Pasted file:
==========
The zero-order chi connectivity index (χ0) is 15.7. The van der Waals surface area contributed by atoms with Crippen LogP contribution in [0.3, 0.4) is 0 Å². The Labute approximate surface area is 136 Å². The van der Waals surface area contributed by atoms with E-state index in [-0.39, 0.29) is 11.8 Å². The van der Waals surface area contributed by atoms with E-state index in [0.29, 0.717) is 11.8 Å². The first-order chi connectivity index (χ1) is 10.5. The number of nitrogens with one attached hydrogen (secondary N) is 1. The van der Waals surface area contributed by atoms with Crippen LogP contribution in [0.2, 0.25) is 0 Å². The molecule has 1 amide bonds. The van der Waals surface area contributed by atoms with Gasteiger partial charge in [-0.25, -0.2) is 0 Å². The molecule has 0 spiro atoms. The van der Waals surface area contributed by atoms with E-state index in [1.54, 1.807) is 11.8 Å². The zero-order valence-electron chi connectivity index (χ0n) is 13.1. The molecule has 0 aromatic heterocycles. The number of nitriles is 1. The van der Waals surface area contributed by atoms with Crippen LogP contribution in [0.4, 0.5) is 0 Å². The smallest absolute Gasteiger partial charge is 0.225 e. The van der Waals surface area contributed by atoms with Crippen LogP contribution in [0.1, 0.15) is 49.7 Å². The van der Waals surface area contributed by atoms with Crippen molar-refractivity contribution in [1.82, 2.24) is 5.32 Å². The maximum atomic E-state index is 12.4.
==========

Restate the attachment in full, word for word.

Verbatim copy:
The zero-order chi connectivity index (χ0) is 15.7. The van der Waals surface area contributed by atoms with Crippen LogP contribution in [0.3, 0.4) is 0 Å². The Labute approximate surface area is 136 Å². The van der Waals surface area contributed by atoms with E-state index in [-0.39, 0.29) is 11.8 Å². The van der Waals surface area contributed by atoms with E-state index in [0.29, 0.717) is 11.8 Å². The first-order chi connectivity index (χ1) is 10.5. The number of nitrogens with one attached hydrogen (secondary N) is 1. The van der Waals surface area contributed by atoms with Crippen LogP contribution in [0.2, 0.25) is 0 Å². The molecule has 1 amide bonds. The van der Waals surface area contributed by atoms with Gasteiger partial charge in [-0.25, -0.2) is 0 Å². The molecule has 0 spiro atoms. The van der Waals surface area contributed by atoms with E-state index in [1.54, 1.807) is 11.8 Å². The zero-order valence-electron chi connectivity index (χ0n) is 13.1. The molecule has 0 aromatic heterocycles. The number of nitriles is 1. The van der Waals surface area contributed by atoms with Crippen LogP contribution in [0.4, 0.5) is 0 Å². The smallest absolute Gasteiger partial charge is 0.225 e. The van der Waals surface area contributed by atoms with Crippen LogP contribution in [0.1, 0.15) is 49.7 Å². The van der Waals surface area contributed by atoms with Crippen molar-refractivity contribution in [1.82, 2.24) is 5.32 Å². The maximum atomic E-state index is 12.4.